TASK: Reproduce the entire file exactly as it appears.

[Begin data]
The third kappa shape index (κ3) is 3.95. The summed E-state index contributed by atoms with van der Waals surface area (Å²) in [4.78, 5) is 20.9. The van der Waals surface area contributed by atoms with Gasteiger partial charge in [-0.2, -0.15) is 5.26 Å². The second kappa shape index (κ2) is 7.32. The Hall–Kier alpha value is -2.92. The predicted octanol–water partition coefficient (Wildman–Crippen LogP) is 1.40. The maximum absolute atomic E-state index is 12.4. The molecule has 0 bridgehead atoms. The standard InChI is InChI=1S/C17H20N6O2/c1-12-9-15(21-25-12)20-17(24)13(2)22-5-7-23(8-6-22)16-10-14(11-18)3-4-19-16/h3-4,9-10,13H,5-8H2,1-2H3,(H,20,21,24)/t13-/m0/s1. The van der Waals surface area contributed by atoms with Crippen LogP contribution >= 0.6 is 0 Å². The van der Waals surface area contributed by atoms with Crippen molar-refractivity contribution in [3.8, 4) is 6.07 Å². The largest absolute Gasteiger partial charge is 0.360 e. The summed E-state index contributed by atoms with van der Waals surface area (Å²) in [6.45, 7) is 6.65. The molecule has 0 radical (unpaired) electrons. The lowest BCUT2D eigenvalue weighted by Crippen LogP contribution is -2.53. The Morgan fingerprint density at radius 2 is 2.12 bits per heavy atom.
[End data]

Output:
The third kappa shape index (κ3) is 3.95. The summed E-state index contributed by atoms with van der Waals surface area (Å²) in [4.78, 5) is 20.9. The van der Waals surface area contributed by atoms with Gasteiger partial charge in [-0.2, -0.15) is 5.26 Å². The second kappa shape index (κ2) is 7.32. The Hall–Kier alpha value is -2.92. The predicted octanol–water partition coefficient (Wildman–Crippen LogP) is 1.40. The maximum absolute atomic E-state index is 12.4. The molecule has 0 bridgehead atoms. The standard InChI is InChI=1S/C17H20N6O2/c1-12-9-15(21-25-12)20-17(24)13(2)22-5-7-23(8-6-22)16-10-14(11-18)3-4-19-16/h3-4,9-10,13H,5-8H2,1-2H3,(H,20,21,24)/t13-/m0/s1. The van der Waals surface area contributed by atoms with Crippen LogP contribution >= 0.6 is 0 Å². The van der Waals surface area contributed by atoms with Crippen molar-refractivity contribution in [3.8, 4) is 6.07 Å². The largest absolute Gasteiger partial charge is 0.360 e. The summed E-state index contributed by atoms with van der Waals surface area (Å²) in [6.45, 7) is 6.65. The molecule has 0 radical (unpaired) electrons. The lowest BCUT2D eigenvalue weighted by Crippen LogP contribution is -2.53. The Morgan fingerprint density at radius 2 is 2.12 bits per heavy atom.